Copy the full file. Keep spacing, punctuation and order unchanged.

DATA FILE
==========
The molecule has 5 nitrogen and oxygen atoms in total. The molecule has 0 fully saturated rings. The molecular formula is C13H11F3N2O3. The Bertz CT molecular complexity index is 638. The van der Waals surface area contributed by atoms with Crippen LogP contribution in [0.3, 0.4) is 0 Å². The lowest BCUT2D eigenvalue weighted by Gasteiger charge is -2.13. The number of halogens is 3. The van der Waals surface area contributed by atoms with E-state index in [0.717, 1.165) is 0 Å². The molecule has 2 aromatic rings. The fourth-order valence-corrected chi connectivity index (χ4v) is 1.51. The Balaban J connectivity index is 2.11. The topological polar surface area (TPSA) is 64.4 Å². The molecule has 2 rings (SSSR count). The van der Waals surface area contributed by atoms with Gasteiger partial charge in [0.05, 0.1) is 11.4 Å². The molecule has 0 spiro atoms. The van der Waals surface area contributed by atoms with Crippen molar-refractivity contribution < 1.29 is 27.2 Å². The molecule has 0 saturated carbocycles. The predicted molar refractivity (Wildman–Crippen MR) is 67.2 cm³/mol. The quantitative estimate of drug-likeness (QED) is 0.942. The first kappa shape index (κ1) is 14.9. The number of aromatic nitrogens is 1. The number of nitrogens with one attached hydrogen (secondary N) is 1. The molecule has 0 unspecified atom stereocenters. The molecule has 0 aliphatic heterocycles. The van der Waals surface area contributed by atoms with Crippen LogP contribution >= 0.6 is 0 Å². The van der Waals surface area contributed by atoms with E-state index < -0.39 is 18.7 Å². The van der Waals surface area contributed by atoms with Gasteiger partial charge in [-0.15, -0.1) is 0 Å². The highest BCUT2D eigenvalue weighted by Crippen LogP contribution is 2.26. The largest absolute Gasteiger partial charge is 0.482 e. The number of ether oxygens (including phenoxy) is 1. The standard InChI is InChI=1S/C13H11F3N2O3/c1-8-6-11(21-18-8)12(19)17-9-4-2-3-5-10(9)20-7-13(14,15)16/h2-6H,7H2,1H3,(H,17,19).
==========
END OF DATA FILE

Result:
The molecule has 5 nitrogen and oxygen atoms in total. The molecule has 0 fully saturated rings. The molecular formula is C13H11F3N2O3. The Bertz CT molecular complexity index is 638. The van der Waals surface area contributed by atoms with Crippen LogP contribution in [0.3, 0.4) is 0 Å². The lowest BCUT2D eigenvalue weighted by Gasteiger charge is -2.13. The number of halogens is 3. The van der Waals surface area contributed by atoms with E-state index in [0.717, 1.165) is 0 Å². The molecule has 2 aromatic rings. The fourth-order valence-corrected chi connectivity index (χ4v) is 1.51. The Balaban J connectivity index is 2.11. The topological polar surface area (TPSA) is 64.4 Å². The molecule has 2 rings (SSSR count). The van der Waals surface area contributed by atoms with Gasteiger partial charge in [0.05, 0.1) is 11.4 Å². The molecule has 0 spiro atoms. The van der Waals surface area contributed by atoms with Crippen molar-refractivity contribution < 1.29 is 27.2 Å². The molecule has 0 saturated carbocycles. The predicted molar refractivity (Wildman–Crippen MR) is 67.2 cm³/mol. The quantitative estimate of drug-likeness (QED) is 0.942. The first kappa shape index (κ1) is 14.9. The number of aromatic nitrogens is 1. The number of nitrogens with one attached hydrogen (secondary N) is 1. The molecule has 0 unspecified atom stereocenters. The molecule has 0 aliphatic heterocycles. The van der Waals surface area contributed by atoms with Crippen LogP contribution >= 0.6 is 0 Å². The van der Waals surface area contributed by atoms with E-state index < -0.39 is 18.7 Å². The van der Waals surface area contributed by atoms with Gasteiger partial charge in [-0.15, -0.1) is 0 Å². The highest BCUT2D eigenvalue weighted by Crippen LogP contribution is 2.26. The largest absolute Gasteiger partial charge is 0.482 e. The number of ether oxygens (including phenoxy) is 1. The standard InChI is InChI=1S/C13H11F3N2O3/c1-8-6-11(21-18-8)12(19)17-9-4-2-3-5-10(9)20-7-13(14,15)16/h2-6H,7H2,1H3,(H,17,19).